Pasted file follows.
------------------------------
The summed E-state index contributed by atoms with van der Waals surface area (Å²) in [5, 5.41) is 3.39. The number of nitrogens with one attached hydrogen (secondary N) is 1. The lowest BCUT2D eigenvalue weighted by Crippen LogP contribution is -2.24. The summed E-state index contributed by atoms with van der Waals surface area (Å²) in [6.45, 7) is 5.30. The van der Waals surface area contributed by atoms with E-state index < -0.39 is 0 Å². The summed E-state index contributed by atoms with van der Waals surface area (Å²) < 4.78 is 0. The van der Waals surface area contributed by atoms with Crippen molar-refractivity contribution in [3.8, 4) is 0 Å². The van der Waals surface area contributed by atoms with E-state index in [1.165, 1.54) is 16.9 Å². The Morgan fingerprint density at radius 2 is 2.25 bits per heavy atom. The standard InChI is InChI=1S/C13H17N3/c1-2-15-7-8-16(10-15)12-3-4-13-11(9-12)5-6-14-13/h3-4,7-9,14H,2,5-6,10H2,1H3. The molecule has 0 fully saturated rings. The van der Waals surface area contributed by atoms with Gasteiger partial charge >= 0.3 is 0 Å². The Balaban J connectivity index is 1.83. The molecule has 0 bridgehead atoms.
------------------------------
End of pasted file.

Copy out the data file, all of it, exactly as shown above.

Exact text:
The summed E-state index contributed by atoms with van der Waals surface area (Å²) in [5, 5.41) is 3.39. The number of nitrogens with one attached hydrogen (secondary N) is 1. The lowest BCUT2D eigenvalue weighted by Crippen LogP contribution is -2.24. The summed E-state index contributed by atoms with van der Waals surface area (Å²) in [6.45, 7) is 5.30. The van der Waals surface area contributed by atoms with E-state index < -0.39 is 0 Å². The summed E-state index contributed by atoms with van der Waals surface area (Å²) < 4.78 is 0. The van der Waals surface area contributed by atoms with Crippen molar-refractivity contribution in [3.8, 4) is 0 Å². The van der Waals surface area contributed by atoms with E-state index in [1.165, 1.54) is 16.9 Å². The Morgan fingerprint density at radius 2 is 2.25 bits per heavy atom. The standard InChI is InChI=1S/C13H17N3/c1-2-15-7-8-16(10-15)12-3-4-13-11(9-12)5-6-14-13/h3-4,7-9,14H,2,5-6,10H2,1H3. The molecule has 0 fully saturated rings. The van der Waals surface area contributed by atoms with Gasteiger partial charge >= 0.3 is 0 Å². The Balaban J connectivity index is 1.83. The molecule has 0 bridgehead atoms.